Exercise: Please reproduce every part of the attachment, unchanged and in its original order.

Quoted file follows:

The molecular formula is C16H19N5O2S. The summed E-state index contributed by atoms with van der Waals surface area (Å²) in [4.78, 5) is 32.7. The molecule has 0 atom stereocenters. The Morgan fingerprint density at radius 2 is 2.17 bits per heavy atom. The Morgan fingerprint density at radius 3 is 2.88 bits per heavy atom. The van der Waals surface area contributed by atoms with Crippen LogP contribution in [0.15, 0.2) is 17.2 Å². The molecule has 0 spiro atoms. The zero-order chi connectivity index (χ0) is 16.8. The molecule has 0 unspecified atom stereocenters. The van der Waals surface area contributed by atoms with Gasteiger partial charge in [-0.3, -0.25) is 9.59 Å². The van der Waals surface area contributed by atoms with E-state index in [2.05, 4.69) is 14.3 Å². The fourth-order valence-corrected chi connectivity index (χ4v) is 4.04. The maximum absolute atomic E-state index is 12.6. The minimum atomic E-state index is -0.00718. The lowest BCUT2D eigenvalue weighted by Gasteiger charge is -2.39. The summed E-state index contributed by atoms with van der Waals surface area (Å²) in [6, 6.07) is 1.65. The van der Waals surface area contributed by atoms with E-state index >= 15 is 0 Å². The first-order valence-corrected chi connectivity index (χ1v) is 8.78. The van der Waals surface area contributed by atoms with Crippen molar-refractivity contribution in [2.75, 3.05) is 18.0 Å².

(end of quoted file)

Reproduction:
The molecular formula is C16H19N5O2S. The summed E-state index contributed by atoms with van der Waals surface area (Å²) in [4.78, 5) is 32.7. The molecule has 0 atom stereocenters. The Morgan fingerprint density at radius 2 is 2.17 bits per heavy atom. The Morgan fingerprint density at radius 3 is 2.88 bits per heavy atom. The van der Waals surface area contributed by atoms with Crippen LogP contribution in [0.15, 0.2) is 17.2 Å². The molecule has 0 spiro atoms. The zero-order chi connectivity index (χ0) is 16.8. The molecule has 0 unspecified atom stereocenters. The van der Waals surface area contributed by atoms with Gasteiger partial charge in [-0.3, -0.25) is 9.59 Å². The van der Waals surface area contributed by atoms with E-state index in [2.05, 4.69) is 14.3 Å². The fourth-order valence-corrected chi connectivity index (χ4v) is 4.04. The maximum absolute atomic E-state index is 12.6. The minimum atomic E-state index is -0.00718. The lowest BCUT2D eigenvalue weighted by Gasteiger charge is -2.39. The summed E-state index contributed by atoms with van der Waals surface area (Å²) in [6, 6.07) is 1.65. The van der Waals surface area contributed by atoms with E-state index >= 15 is 0 Å². The first-order valence-corrected chi connectivity index (χ1v) is 8.78. The van der Waals surface area contributed by atoms with Crippen molar-refractivity contribution in [2.75, 3.05) is 18.0 Å².